“We want ONE Championship to list on a major stock exchange as Asia’s first multi-billion-dollar sports media property. I also really want to reward my team and my institutional shareholders who have been with me," he added.
Chatri grew up in Bangkok, Thailand, and his comfortable life was turned upside down when the financial crisis hit South-East Asia in the late 1990s.
His Thai architect father and Japanese mother had met in Japan during the former’s university days.
Soon after, the family moved back to Bangkok where his father ran his own real estate company.
“Rewind 20 years, and my father went bankrupt—he left the family, and we were left homeless and dirt poor, often surviving on a meal a day," he recounts.
As a teenager, he learnt Muay Thai (a form of martial arts) under the revered Yodtong Senanan in Pattaya’s Sityodtong Camp, and also competed on the martial arts circuit for some time.
Pressure from his mother led to him applying to Harvard Business School after graduating in economics from Tufts University.
“I got lucky in getting to Harvard. But I was still scared. I had no money. The discipline of thousands and thousands of hours of learning and practicing martial arts made me a fighter," he said. “I did odd jobs, the scholarships helped with the fee part, and there was a Korean buffet outlet that cost around three dollars, that got me through university," he added.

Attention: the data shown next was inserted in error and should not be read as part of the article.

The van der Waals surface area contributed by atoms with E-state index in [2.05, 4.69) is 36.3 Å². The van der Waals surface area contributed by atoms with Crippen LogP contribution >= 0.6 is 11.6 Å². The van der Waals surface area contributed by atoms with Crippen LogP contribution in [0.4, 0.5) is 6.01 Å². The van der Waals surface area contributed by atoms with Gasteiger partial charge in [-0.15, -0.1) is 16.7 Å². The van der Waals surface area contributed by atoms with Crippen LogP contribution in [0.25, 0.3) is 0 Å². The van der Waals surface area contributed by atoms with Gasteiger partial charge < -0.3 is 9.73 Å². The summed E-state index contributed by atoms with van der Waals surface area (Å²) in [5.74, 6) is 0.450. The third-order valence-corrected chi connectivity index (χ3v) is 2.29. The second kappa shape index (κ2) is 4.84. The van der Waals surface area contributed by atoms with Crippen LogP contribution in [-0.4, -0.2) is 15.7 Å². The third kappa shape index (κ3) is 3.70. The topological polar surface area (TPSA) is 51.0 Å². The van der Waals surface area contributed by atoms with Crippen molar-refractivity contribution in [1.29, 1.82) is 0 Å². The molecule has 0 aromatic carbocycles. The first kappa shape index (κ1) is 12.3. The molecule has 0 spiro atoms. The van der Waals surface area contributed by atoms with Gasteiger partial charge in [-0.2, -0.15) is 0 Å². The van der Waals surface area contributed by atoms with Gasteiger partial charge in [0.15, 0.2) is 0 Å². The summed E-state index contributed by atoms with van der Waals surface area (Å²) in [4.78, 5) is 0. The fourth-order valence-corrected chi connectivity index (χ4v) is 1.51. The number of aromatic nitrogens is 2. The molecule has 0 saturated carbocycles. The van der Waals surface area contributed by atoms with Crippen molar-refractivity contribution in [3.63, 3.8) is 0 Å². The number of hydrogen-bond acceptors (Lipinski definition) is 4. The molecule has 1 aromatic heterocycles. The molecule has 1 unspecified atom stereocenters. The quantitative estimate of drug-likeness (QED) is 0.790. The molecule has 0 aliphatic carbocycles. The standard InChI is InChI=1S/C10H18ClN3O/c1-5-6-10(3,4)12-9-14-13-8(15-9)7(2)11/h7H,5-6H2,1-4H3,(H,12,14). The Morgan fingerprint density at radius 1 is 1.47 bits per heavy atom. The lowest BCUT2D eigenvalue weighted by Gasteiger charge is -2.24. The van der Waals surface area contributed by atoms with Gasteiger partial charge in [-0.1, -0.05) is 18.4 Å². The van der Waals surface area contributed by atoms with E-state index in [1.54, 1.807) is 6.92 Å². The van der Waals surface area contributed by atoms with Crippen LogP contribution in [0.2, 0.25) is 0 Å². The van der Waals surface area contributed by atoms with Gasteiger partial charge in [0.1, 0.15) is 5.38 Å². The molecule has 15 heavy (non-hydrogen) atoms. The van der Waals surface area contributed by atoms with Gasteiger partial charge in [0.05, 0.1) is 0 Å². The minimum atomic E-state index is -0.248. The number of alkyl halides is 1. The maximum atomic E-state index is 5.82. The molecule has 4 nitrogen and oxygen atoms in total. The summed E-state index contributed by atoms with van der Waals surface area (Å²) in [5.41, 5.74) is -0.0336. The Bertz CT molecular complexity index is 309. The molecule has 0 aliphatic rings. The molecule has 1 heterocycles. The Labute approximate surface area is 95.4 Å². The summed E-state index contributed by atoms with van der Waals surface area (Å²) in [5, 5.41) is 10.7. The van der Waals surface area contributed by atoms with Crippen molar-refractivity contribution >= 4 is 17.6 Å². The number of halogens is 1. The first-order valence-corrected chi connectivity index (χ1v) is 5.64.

With no home in Bangkok, his mother came to live with him in the university dormitory.
He got his first break when Nextdoor Networks, the internet company he co-founded, raised $0.5 million in angel funding, and then raised about $40 million in venture capital funding.
On exiting Nextdoor (which was eventually acquired by Oracle Corp.), Chatri spent over a decade on Wall Street, with stints at Fidelity Investments and Bain and Company, before becoming the managing director of Maverick Capital, a $12 billion hedge fund.
He then launched his own hedge fund, Izara Capital Management, backed by Farallon Capital.